Wednesday, September 18, 2013

Kasten Coring!

            On Tuesday, September 17 the science party on the R/V Revelle deployed and recovered a somewhat "old school" core, the Kasten Core. The Kasten core sacrifices length for volume; compared to the typical PVC core liners, with a 4 inch diameter and up to ~12 meters in length, the Kasten core liner boasts a 12 by 12 inch surface area but a maximum recovery of just 3 m. As a consequence you obtain more mud per depth interval, allowing a very detailed picture of the recent past. In regions of high sedimentation rates, high-resolution records of the Holocene (past 10,000 years) may be obtained.
            In the early morning hours, the "A-Team" launched the first and only Kasten Core of the cruise off the northern coast of Papua New Guinea (03° 14.538' S, 143° 04.577' E). Though the cast was successful, returning 2.24 m of sediment from 900 m water depth, a number of complications arose. First, when full of mud (and even without mud) Kasten cores, like piston cores, are extremely heavy and must be mechanically turned sideways before bringing them on deck. Further, Kasten cores allow the sediment to shift when the core is turned sideways. Thankfully, the OSU coring staff came prepared with "liquid foam". We performed a bit of shipside chemistry,mixing a two part resin into an empty (knockoff) Pringles can to mix for 50 seconds before dropping the concoction, Pringles can and all, into the top of the core. We expect to find a diagnostic "Pringles layer" within the core as evidence of this event. After a suspenseful 10 minutes the foam appeared to have set and we proceeded to bring the core inboard.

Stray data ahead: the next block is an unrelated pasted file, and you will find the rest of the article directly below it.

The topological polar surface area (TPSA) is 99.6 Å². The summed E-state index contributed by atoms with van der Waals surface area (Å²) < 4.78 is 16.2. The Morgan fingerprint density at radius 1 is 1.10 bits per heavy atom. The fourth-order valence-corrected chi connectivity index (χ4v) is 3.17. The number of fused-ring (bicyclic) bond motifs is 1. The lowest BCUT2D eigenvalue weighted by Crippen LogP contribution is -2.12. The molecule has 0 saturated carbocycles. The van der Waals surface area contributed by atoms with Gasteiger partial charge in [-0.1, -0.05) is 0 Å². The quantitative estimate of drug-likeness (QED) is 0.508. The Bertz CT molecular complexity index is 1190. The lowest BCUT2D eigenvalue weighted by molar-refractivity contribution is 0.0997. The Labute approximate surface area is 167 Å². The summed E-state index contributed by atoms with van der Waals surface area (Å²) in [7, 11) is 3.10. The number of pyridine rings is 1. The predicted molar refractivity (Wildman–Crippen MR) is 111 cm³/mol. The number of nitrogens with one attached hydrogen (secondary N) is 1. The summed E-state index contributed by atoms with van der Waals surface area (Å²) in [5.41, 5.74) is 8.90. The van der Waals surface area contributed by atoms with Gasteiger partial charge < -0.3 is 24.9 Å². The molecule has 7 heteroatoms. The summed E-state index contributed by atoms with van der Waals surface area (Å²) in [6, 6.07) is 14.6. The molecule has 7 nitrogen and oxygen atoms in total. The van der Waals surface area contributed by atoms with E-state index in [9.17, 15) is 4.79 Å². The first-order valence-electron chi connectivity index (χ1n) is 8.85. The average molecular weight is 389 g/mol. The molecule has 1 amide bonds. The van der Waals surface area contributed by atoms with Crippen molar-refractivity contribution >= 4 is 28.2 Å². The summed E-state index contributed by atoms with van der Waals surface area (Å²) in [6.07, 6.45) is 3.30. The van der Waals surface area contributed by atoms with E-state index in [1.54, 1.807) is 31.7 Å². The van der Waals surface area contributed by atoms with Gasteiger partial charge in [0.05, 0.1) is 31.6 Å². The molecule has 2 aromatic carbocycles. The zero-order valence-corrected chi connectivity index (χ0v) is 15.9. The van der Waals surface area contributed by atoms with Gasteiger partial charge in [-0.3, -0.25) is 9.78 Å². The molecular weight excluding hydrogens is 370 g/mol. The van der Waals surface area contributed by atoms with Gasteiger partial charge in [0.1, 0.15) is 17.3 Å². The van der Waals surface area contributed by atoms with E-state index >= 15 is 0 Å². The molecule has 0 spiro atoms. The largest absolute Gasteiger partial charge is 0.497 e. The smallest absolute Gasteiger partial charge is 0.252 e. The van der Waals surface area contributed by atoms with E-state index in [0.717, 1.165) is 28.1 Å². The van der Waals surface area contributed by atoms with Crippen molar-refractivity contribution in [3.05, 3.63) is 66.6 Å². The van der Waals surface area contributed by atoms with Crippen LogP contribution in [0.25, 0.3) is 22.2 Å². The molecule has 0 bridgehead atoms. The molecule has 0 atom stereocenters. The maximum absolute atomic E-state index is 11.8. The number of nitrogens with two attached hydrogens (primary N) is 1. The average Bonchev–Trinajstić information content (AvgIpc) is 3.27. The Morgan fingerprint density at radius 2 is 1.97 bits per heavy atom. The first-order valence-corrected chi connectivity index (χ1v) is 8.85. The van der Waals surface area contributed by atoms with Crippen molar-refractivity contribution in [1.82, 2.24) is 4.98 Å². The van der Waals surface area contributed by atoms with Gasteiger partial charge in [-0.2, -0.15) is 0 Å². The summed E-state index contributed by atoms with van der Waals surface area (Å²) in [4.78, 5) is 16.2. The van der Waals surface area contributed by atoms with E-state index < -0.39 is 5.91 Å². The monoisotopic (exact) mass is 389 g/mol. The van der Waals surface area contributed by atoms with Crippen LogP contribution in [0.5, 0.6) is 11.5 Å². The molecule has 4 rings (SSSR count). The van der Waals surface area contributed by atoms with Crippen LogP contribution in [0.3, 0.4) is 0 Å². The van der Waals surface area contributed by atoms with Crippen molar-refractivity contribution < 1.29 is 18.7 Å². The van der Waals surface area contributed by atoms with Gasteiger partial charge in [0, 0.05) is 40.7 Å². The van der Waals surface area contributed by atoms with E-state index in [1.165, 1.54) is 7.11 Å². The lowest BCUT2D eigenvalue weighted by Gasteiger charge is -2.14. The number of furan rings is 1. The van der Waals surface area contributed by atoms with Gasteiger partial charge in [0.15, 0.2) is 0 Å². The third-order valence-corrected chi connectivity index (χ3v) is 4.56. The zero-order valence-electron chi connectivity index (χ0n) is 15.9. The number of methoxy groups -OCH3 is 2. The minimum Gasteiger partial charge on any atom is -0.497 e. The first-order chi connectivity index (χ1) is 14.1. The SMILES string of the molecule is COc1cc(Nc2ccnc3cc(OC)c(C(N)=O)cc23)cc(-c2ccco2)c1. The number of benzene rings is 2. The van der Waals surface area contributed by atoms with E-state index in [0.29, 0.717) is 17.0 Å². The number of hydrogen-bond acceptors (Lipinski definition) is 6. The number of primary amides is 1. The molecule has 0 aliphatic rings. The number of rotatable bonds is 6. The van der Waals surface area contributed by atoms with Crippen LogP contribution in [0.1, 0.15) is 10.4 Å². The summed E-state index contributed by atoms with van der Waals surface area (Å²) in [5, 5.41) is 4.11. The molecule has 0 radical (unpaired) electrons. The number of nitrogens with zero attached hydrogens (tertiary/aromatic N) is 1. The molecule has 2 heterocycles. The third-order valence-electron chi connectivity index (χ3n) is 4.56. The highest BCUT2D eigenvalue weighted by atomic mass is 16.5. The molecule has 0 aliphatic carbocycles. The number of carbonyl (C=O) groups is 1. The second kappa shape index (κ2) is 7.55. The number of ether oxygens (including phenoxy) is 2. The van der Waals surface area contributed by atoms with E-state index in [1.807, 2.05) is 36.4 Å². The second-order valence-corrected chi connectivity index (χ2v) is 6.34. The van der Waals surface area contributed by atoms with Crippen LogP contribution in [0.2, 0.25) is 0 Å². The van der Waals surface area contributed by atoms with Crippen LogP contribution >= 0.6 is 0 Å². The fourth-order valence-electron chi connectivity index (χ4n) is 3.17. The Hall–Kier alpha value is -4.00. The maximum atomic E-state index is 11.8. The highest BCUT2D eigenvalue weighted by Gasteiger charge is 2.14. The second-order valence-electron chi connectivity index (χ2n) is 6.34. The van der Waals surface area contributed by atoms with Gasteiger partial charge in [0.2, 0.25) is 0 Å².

Empty Kasten corer just prior to being launched.
Still, our work was not yet done. We needed to determine how to archive and move ~ 1000 (+/- a bajillion) pounds of mud into the refrigerated van (aka reefer van). The main section of the core is easily archived in the steel liner within the Kasten Core itself, needing only a lid and two plastic end caps screwed in. However, ~1 ft of mud was trapped within the core cutter, a steel piece at the base of the core that is sharpened slightly at its base to cut easily into the sediment. After some awkward lifting and shaking the majority of the cutter mud was removed intact and placed above the foam at the top of the liner, providing a perfect fit (see picture below). Packed safely within its liner we were ready to move it out of the hot sun and into the refrigerated van.

The Kasten Core in its liner.
Yet once again we were faced with moving ~ 1000 pounds of mud and, at the end of a long shift, the prospect was a little disheartening. With the help of our friendly neighborhood Restech, Keith, we managed to wrestle the core onto a cart, and in a moment of much needed comic relief, we maneuvered the core with Keith sitting on its top across the deck to the reefer van (with Keith giggling happily the whole way). At the van, the cool, though the somewhat creepy, musty, and chemical like air pooled out of van and refueled our strength. One last struggle ensued as we strained moving the core up and into van. Mission accomplished!